But black families who settled there faced a number of issues. In the first place, the land was wooded and not especially productive and that became an issue as families grew. There were few if any non-farm-related employment opportunities. The passage of the Fugitive Slave Act of 1850 brought increasing harassment from bounty hunters. And although Quaker neighbors were friendly and supportive, non-Quakers shared the racial prejudices prevalent among most white Americans at the time and tension increased as slavery became a major political issue across the land. Indiana's new constitution of 1851, although unenforceable, prohibited black people from settling in the state.

It probably was some combination of these factors, but certainly the search for more productive farm land, that caused the Jeffers to sell out in Indiana and invest in Marion County, Iowa, prior to 1850, perhaps following white neighbors who were moving west in sufficient numbers to cause a new township in southern Iowa to be named "Indiana" when it was organized.

Whatever the case, the three Jeffers and their wives all produced very large families and continued to live in the vicinity of Indiana Chapel throughout the 19th century. Burrel had died during 1869, but his widow, Sarah, continued to live on their farm until her own death on Sept. 10, 1884, and some of their children remained on that farm into the 20th century, the last Jeffers in the neighborhood.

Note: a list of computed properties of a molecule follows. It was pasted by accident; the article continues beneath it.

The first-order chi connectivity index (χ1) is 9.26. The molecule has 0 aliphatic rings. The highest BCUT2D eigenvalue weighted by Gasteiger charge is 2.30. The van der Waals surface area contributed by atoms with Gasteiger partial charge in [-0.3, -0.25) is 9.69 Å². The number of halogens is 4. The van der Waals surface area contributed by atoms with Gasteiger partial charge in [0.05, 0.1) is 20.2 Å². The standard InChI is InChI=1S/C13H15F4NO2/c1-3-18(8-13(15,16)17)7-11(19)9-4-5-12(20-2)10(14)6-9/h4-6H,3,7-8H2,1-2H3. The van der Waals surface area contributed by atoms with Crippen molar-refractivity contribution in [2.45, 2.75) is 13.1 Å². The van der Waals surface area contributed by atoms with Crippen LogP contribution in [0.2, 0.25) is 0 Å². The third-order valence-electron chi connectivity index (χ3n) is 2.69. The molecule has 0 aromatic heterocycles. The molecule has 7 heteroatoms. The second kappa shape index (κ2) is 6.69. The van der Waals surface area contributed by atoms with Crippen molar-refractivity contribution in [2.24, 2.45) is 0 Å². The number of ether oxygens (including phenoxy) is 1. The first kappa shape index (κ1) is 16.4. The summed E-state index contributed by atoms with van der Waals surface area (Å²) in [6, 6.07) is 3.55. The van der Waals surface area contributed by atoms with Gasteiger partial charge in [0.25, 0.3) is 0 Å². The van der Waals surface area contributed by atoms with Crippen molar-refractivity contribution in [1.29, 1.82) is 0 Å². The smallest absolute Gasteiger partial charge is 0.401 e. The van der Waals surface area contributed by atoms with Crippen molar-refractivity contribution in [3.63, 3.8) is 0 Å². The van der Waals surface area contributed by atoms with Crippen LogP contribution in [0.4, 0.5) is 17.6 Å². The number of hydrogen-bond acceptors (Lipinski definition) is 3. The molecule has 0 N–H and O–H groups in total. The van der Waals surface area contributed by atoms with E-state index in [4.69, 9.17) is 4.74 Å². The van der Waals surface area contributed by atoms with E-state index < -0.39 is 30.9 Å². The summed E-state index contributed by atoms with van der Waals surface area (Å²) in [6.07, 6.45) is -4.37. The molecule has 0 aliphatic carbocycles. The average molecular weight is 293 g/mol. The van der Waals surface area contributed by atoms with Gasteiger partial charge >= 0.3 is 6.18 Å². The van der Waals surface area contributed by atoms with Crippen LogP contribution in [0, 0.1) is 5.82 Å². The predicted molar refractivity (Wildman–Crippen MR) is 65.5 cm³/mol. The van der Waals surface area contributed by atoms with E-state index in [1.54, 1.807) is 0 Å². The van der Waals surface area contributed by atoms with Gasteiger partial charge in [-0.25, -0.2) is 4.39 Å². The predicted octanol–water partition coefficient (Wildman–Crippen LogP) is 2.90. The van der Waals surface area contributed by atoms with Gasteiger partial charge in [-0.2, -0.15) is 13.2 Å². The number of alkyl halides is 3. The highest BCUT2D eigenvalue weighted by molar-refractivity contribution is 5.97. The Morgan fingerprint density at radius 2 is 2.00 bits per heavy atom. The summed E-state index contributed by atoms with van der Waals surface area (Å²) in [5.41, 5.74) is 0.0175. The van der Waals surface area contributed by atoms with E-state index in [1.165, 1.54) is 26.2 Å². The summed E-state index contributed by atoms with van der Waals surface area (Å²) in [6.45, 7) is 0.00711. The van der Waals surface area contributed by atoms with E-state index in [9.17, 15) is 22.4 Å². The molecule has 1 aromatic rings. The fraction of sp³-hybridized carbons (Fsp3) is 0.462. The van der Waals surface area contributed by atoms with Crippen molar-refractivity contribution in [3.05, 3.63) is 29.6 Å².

Anderson's wife, Mary Ann, died at the age of 71 on August 29, 1888, but he survived until Feb. 17, 1896. Their land south of Attica was sold to white neighbors.

Tombstone of Anderson and Mary Ann Jeffers/Photo by Carl Nollen
Crudeup and Polly sold their Indiana Township farm about 1890 and puchased  80 acres in Pleasant Township, Lucas County, address Belinda, where they lived for a few years before old age and illness forced them to move to Knoxville. He died there Feb. 13, 1900, age 73. Polly outlived him, but her date of death never was inscribed on their fine tombstone at Indiana Chapel Cemetery, so I don't know when she died.

Tombstone of Crudeup and Polly Jeffers/Photo by Carl Nollen

By the 1890s, three children of Crudeup and Polly were living and working in Chariton --- Martha, who had married John Kay; and her brothers, Andrew and Simeon, employed in various capacities between 1870 and 1900 by Lucas County's principal entrepreneur, Smith H. Mallory.